Skip to main content

Robert Schoelkopf

Sterling Professor of Applied Physics and Physics, and Associate Director of the Yale Institute for Nanoscience and Quantum Engineering
April 1, 2013

Robert J. Schoelkopf, recently appointed as Sterling Professor of Applied Physics and Physics, focuses his research on the development of superconducting devices for quantum information processing, which might eventually lead to revolutionary advances in computing.

His group is a leader in the development of solid-state quantum bits (qubits) for quantum computing, and the advancement of their performance to practical levels. Together with his collaborators at Yale, Professors Michel Devoret and Steve Girvin, their team created the new field of “circuit quantum electrodynamics,” which allows quantum information to be distributed by microwave signals on wires. His lab has produced many firsts in the field based on these ideas, including the development of a “quantum bus” for information, and the first demonstration of quantum algorithms and quantum error correction with integrated circuits.

A graduate of Princeton University, Schoelkopf earned his Ph.D. at the California Institute of Technology. From 1986 to 1988 he was an electrical/cryogenic engineer in the Laboratory for High-Energy Astrophysics at NASA’s Goddard Space Flight Center, where he developed low-temperature radiation detectors and cryogenic instrumentation for future space missions.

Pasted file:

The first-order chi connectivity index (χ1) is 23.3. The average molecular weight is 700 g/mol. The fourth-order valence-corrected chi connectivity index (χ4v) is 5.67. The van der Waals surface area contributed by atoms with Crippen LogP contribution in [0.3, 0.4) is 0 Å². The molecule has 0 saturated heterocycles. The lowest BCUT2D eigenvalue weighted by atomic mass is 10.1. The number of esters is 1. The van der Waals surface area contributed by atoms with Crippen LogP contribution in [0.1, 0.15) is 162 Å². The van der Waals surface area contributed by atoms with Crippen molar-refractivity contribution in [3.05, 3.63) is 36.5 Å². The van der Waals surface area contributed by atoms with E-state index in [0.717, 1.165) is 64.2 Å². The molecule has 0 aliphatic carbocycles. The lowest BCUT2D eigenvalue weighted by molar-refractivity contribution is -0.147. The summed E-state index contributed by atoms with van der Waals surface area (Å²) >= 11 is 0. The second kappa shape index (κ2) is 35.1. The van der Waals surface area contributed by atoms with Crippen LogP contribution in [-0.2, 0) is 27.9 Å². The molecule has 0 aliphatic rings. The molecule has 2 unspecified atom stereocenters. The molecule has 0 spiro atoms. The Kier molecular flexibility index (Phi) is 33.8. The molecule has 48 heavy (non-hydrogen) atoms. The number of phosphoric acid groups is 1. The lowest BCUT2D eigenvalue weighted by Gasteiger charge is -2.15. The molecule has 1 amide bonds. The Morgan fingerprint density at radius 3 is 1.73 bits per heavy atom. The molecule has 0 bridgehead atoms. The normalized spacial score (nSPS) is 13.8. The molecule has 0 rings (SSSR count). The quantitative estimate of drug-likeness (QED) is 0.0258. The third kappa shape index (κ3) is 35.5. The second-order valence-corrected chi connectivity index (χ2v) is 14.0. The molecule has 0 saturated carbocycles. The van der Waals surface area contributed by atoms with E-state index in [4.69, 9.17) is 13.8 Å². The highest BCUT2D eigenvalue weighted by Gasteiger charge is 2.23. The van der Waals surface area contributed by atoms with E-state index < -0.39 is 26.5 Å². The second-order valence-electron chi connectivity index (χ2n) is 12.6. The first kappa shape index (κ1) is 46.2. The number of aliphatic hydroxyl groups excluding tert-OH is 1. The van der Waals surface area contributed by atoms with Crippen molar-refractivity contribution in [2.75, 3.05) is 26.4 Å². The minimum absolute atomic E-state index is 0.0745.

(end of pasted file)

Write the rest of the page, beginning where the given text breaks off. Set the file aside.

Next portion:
Schoelkopf, who came to Yale as a postdoctoral researcher in 1995, joined the faculty in 1998, becoming a full professor in 2003. He was named the inaugural William A. Norton Professor of Applied Physics and Physics in 2009, and he currently serves as associate director of the Yale Institute for Nanoscience and Quantum Engineering.

The Yale physicist has been recognized as a fellow of both the American Association for the Advancement of Science and the American Physical Society. In 2009, he was awarded the Joseph F. Keithley Award of the American Physical Society for the development of high-frequency measurement techniques to probe quantum devices and nanostructures.

This article is from Yale News - April 1, 2013